Pongalo Pongal
or      Call Me

Tamil Nadu’s Popular Harvest Thanksgiving Festival

 

The festival is an important one because much of the state relies on agriculture to generate an income, and the sun is necessary for good growth. Pongal actually means “boiling over” or “spilling over” in Tamil, signifying abundance and prosperity.

 

Where is it celebrated?

Pongal is widely celebrated in southern India, particularly in the state of Tamil Nadu.

 

How is it Celebrated?

On the first day (Bhogi Pongal), houses are thoroughly cleaned and decorated. The entrances are adorned with rangoli (kolam). You’ll be able to see colorful kolams in the streets everywhere, early in the morning! People buy new clothes and take oil baths. During the festival, families gather to feast and dance.

 

Popular attractions on the third and fourth day of Pongal used to be bull fights and bird fights, particularly Jallikattu in Madurai. However, there’s been a great push to outlaw such activities in recent years. Nevertheless, the bull fight in Madurai is still a major tourist attraction.

 

Jallikattu takes place in villages across the state as well.

 

What Rituals are Performed During Pongal?

On the main Pongal day (the second day, called Surya Pongal or Thai Pongal), the Sun God is worshiped.

 

This day corresponds with Makar Sankranti, the winter harvest festival celebrated throughout India, which marks the start of the sun’s six month journey north and warmer weather. People also gather in their homes to cook the Pongal dish. It’s offered to the Sun God during prayers, and later served for lunch.

 

The third day (Mattu Pongal), is dedicated to worshiping the farm animals, particularly cows — and they’re decorated for the occasion! Most farmers still use bulls, bullock carts, and traditional implements for plowing. Carnival-like celebrations take place in the streets. In Thanjavur, owners line their cows up for blessings at the Big Temple.

 

On the fourth day (Kanya Pongal), birds are worshiped. Balls of cooked rice are prepared and left out for birds to eat. People also thank family and friends for their support during the harvest. This day is commonly celebrated as a family day out.

 

What is the Pongal Dish?

The most important part of the Pongal festival is cooking the Pongal dish. Venpongal is made with rice mixed with moong daal, and cooked with ghee, cashew nuts, raisins, and spices. There’s also a sweet version of pongal called Sakkarai pongal. It’s made with jaggery (a type of unrefined sugar) instead of spices.

 

The pongal is cooked in clay pots, on stoves made with stones and wood used as fuel. When it starts to boil over, everyone shouts out “pongalo pongal”. Beautifully decorated clay pots are sold in markets all over Tamil Nadu in the lead up to the festival.

 

 

Pongal is celebrated at the same time every year, at the start of the Tamil month, Thai. The festival begins on either January 13 or 14 and it takes place over four days.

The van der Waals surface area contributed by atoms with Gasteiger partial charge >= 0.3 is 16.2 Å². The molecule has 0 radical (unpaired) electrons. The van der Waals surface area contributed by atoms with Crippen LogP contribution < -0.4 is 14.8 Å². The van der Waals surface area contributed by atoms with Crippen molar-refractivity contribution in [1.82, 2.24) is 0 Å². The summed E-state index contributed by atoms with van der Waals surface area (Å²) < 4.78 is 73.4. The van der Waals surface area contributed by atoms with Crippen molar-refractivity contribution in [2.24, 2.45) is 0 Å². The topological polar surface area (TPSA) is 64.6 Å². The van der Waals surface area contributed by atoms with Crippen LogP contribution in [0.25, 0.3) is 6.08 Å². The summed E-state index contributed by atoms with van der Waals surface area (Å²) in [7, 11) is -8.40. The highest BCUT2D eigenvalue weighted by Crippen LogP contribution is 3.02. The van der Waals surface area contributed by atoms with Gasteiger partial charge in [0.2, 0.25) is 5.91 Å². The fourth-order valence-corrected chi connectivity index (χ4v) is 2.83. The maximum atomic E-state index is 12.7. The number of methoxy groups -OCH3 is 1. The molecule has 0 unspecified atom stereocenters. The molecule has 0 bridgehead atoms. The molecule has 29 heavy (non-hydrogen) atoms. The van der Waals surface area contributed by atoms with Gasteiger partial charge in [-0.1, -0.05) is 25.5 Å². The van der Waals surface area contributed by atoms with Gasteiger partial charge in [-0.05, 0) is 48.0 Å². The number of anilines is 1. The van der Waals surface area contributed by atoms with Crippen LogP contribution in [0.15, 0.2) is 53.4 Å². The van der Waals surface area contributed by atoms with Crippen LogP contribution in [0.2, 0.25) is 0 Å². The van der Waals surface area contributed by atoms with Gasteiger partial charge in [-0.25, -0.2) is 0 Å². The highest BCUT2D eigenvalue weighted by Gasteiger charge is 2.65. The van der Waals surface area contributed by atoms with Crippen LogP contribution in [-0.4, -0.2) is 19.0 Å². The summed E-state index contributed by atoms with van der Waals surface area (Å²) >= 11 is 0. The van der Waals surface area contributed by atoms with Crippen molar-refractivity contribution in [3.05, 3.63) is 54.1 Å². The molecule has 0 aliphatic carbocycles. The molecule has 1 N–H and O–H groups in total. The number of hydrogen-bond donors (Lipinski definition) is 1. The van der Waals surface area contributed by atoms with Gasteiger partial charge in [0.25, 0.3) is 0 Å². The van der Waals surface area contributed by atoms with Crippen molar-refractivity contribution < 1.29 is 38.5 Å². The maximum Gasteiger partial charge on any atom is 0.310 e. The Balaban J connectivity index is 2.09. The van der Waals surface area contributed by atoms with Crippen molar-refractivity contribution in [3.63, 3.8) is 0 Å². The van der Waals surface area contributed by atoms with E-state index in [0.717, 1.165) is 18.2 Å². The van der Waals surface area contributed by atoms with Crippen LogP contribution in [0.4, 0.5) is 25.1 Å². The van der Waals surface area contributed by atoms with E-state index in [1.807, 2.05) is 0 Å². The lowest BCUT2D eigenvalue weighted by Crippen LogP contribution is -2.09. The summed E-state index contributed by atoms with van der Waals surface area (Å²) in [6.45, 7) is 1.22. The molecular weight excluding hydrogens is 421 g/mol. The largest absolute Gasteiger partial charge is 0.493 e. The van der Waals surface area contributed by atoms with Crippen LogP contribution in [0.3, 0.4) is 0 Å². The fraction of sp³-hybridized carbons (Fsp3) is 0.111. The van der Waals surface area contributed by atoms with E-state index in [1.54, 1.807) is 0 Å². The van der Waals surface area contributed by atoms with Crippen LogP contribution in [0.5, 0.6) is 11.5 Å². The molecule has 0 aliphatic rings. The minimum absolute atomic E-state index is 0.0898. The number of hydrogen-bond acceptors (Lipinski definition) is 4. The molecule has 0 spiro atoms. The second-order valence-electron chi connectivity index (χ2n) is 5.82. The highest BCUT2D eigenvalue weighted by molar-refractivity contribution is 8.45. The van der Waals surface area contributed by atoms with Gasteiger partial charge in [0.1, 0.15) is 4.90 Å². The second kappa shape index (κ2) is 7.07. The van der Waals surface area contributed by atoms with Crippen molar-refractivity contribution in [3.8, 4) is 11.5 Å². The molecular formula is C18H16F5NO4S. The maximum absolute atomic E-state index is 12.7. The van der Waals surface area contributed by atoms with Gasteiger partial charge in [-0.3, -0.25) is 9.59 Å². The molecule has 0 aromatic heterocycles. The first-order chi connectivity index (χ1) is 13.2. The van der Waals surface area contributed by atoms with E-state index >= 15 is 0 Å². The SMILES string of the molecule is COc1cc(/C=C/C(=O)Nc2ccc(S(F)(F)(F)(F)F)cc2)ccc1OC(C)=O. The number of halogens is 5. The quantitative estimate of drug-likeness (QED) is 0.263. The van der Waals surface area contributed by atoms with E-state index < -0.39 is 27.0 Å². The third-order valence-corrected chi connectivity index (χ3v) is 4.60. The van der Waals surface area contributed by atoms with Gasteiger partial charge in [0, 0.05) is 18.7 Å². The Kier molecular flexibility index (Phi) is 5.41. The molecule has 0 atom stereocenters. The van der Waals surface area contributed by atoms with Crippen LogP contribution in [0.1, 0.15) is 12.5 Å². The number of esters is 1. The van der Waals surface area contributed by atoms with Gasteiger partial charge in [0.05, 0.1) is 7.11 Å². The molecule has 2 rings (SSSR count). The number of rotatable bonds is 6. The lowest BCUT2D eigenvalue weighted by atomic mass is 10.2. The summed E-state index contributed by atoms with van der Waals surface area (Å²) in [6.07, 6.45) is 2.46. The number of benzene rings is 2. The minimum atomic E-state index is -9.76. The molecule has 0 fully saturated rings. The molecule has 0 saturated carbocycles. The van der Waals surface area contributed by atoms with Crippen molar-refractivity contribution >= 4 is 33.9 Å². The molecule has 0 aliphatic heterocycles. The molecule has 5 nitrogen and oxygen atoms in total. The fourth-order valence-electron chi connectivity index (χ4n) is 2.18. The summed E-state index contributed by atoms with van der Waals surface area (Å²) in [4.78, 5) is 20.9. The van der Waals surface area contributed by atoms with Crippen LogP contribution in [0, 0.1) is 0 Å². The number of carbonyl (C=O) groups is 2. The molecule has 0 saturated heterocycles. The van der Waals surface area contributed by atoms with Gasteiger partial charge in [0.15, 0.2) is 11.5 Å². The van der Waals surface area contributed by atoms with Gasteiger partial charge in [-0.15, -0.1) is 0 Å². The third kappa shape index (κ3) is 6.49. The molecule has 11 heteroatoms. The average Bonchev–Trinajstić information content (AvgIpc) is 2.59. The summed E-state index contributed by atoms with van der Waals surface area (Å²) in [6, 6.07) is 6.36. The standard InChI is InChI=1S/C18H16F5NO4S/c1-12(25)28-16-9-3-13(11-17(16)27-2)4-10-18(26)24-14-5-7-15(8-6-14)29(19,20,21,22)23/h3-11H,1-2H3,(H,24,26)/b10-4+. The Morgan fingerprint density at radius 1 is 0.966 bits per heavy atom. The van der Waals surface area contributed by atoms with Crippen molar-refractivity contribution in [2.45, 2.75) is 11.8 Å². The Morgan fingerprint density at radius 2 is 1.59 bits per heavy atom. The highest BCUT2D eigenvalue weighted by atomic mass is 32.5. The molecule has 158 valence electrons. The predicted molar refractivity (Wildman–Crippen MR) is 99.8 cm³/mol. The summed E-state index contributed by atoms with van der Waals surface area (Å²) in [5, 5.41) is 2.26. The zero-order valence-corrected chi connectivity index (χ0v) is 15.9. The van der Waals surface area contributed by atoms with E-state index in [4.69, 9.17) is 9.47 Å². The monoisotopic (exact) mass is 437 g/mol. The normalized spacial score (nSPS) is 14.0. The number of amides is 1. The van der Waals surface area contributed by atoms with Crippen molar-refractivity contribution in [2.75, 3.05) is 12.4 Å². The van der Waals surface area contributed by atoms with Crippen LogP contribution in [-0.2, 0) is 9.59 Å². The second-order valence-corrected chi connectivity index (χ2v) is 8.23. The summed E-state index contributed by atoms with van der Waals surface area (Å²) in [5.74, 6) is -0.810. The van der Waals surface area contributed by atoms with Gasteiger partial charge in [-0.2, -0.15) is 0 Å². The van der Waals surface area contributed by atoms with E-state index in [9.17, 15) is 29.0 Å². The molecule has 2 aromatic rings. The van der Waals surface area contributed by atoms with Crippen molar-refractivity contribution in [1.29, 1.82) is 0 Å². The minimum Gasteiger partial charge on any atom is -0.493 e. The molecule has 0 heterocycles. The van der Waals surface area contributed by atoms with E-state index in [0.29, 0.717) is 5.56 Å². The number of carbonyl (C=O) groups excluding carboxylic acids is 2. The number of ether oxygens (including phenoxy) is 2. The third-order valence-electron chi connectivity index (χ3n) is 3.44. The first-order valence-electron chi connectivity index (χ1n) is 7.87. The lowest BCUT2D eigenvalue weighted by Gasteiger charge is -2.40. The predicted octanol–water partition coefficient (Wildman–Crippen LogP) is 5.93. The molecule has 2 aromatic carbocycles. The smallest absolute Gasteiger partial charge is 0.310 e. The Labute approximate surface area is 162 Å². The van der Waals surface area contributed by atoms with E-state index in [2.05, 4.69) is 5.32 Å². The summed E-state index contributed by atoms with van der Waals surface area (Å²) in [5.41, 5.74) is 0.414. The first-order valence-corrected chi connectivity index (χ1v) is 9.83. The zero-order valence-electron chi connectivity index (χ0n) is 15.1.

Share this

Details

Itinerary

The Significance of each of the days of the Pongal festival is as follows:

Bhogi Pandigai (January 14, 2019)

 falls on the last day of the month of Margazhi on the Tamil calendar. This occasion honors the rain god, Indra, for providing enough rain for a prosperous harvest. A special puja is performed before the harvest. Farmers worship the sun and earth by anointing their implements with sandalwood paste. The day is also devoted to cleaning the house and collecting unwanted items, which are then disposed of in a fire made with wood and dried cow dung. This is symbolic of getting rid of bad habits, vices, and attachments. People paint their homes and decorate the entrance with kolam (rangoli).

 

Surya Pongal/Thai Pongal (January 15, 2019)

falls on the first day of the month of Thai on the Tamil calendar. It corresponds with Makar Sankranti, the winter harvest festival celebrated throughout India, which marks the start of the sun’s six month journey north (the Uttarayanam period) and warmer weather. This occasion honors the sun god, Surya, for providing enough warmth and energy for a prosperous harvest. Festivities feature the preparation of the Pongal dish, which is offered to the sun and shared with loved ones. It’s made, facing the rising sun to the east, by boiling the first rice of the season with milk and sugar. The highlight is when the dish spills over during cooking, signifying abundance.

 

Mattu Pongal (January 16, 2019)

is dedicated to the worship of cows, which provide essential help to farmers in the fields and milk to drink. The cows are bathed and decorated with garlands, turmeric water, and paint on their horns. They’re given a special feast (including the Pongal dish) and allowed to rest for the day. The traditional sport of jallikattu (a type of bull fighting) is an integral part of the festival and takes place in villages across Tamil Nadu. However, these days it’s become quite contentious due to disapproval from animal rights activists, who want it to be banned.

 

Katya Pongal (January 17, 2019)

The feeding of birds (especially crows) is considered to be auspicious on this day. Women give the birds special colored rice balls in a ritual called Kaka Pudi Kannu Pudi, and they pray for the well-being of their brothers. This day is also known as Kaanum Pongal. “Kaanum” means to see, and it’s a fun day that’s celebrated by going out with friends and relatives.

 

Share this

Price

Tips

Testimonials

Mapview

Organizer

Open Festival

Leave a Reply

Your email address will not be published. Required fields are marked *